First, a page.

Ed CassidyIn the late 1960s, the generation gap was so wide that the Who was singing “I hope I die before I get old” and activists were warning “Don’t trust anyone over thirty.” That’s just one reason why the jazz-influenced psychedelic rock band Spirit stood out when it debuted in 1967: The group was made up of four Baby Boomers plus Ed Cassidy, a drummer decades older than his bandmates.

Cassidy, who passed away on December 6, 2012, at age eighty-nine, was born in 1923 in Illinois. After serving in the U.S. Navy during World War II, he worked within many styles of music, from a stint with the San Francisco Opera to gigs with jazz greats like Chet Baker. In the ’60s he started playing rock ’n’ roll, and in 1964 he formed the band Rising Sons with Taj Mahal and Ry Cooder.

In 1965 Cassidy began gigging with his fourteen-year-old guitar-prodigy stepson, Randy California (née Randy Wolfe), and by 1967 the pair had formed Spirit. Cassidy was forty-four at the time—ancient in the counterculture rock world. He turned that into a positive, though, and used his twenty years of experience in the music industry (something no other rock musician at the time could claim) to show his much younger bandmates the ropes.

Ed CassidyIn a New York Times interview after Cassidy’s death, Bob Irwin, who helped reissue Spirit’s catalog on Sundazed Records, said early sessions with the band were “kind of like a jazz history lesson,” with Cassidy at the helm. “Ed always encouraged them to color outside the box, to take chances on stage, to play to the best of and beyond their abilities,” Irwin added.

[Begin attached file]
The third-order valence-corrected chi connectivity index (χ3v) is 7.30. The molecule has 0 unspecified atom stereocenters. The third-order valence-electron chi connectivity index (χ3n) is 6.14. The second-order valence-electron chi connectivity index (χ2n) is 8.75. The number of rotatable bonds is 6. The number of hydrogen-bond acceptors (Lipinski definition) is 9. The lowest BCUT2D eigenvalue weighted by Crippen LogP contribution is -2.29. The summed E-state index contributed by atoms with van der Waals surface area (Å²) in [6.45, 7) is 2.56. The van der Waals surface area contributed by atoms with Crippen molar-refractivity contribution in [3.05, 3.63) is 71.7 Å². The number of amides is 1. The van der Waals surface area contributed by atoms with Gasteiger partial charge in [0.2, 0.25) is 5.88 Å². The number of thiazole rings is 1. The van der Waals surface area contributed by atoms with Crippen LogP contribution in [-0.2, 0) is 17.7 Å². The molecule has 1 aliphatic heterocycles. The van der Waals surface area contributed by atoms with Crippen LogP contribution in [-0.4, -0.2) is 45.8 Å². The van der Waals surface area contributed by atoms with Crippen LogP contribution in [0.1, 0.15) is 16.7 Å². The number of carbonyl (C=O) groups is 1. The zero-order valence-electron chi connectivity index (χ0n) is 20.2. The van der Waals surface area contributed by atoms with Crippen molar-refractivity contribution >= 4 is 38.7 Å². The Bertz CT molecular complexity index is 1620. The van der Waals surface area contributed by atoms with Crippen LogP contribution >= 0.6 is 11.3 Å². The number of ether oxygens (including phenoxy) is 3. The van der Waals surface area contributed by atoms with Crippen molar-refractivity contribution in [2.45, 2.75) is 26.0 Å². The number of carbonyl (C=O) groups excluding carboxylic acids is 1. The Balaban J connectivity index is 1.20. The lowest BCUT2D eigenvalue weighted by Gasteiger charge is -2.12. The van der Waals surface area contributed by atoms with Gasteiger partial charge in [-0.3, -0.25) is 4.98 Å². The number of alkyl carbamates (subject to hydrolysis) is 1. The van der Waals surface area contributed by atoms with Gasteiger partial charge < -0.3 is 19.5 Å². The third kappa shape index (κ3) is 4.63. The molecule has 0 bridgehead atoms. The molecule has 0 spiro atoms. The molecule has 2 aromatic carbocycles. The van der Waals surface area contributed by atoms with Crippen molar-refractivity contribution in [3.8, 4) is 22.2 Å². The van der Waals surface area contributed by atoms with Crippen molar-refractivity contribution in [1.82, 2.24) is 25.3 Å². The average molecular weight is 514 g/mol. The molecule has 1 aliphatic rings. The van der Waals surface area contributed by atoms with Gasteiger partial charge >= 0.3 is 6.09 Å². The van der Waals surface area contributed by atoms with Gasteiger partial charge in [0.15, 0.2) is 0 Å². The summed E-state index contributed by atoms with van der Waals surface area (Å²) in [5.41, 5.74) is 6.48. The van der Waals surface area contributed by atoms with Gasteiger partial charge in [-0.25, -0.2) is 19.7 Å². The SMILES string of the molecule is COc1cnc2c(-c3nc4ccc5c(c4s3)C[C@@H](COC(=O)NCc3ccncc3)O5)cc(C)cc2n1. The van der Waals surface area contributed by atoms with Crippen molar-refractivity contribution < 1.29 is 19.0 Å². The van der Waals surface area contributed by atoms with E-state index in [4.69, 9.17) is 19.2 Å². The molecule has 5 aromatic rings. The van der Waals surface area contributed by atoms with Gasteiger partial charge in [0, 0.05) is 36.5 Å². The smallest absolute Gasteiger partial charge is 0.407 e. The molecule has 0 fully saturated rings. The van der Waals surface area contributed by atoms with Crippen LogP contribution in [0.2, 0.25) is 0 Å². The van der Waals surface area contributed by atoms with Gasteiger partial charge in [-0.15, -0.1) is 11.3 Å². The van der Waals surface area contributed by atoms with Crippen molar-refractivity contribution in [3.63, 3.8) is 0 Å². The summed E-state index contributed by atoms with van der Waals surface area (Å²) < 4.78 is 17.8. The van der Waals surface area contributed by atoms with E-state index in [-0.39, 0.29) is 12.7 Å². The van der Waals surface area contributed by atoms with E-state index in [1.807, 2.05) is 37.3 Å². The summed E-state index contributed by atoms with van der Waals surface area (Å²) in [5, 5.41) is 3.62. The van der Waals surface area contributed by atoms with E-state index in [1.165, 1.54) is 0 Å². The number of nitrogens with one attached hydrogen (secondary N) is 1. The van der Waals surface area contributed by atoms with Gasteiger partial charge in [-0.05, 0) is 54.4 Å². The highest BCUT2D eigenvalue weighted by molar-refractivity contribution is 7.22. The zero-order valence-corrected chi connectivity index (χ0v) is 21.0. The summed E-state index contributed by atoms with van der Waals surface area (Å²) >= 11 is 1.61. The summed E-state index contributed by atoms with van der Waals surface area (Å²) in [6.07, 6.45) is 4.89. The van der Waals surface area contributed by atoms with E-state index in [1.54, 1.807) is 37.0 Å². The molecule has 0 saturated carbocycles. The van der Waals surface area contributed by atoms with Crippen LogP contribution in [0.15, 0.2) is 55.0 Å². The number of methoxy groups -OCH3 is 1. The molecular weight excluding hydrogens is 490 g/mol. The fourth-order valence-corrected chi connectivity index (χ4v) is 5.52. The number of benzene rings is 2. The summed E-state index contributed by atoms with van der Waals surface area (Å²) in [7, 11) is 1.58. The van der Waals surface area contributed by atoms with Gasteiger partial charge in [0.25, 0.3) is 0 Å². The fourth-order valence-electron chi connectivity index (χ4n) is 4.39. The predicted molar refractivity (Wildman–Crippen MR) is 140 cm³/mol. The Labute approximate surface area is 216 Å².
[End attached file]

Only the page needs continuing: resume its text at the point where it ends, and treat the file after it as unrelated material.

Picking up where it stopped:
Cassidy clearly had a flair for marketing, realizing in the ’60s that a good gimmick could help an average band stand out among the crowd. With his trademark shaved head—he was nicknamed “Mr. Skin”—Ed dressed all in black and set up his huge drums in an unusual configuration, with an oversize bass drum angled at both sides of his kit. He also played up his relationship with his stepson, naming Spirit’s 1968 album The Family That Plays Together.

By 1971 Cassidy and California were the only remaining original members of the band. They continued performing as Spirit with various sidemen (even after Cassidy divorced California’s mother, Bernice Pearl). But when California tragically drowned in 1997, Spirit was officially over. After that, Cassidy dabbled in acting, including a minor role in the soap opera General Hospital, but he was always most proud of his drumming accomplishments. As he boasted to this magazine in an unpublished 1996 interview, “There’s nobody else playing rock drums at age seventy-three.” From drumming to image making, Ed Cassidy was an original.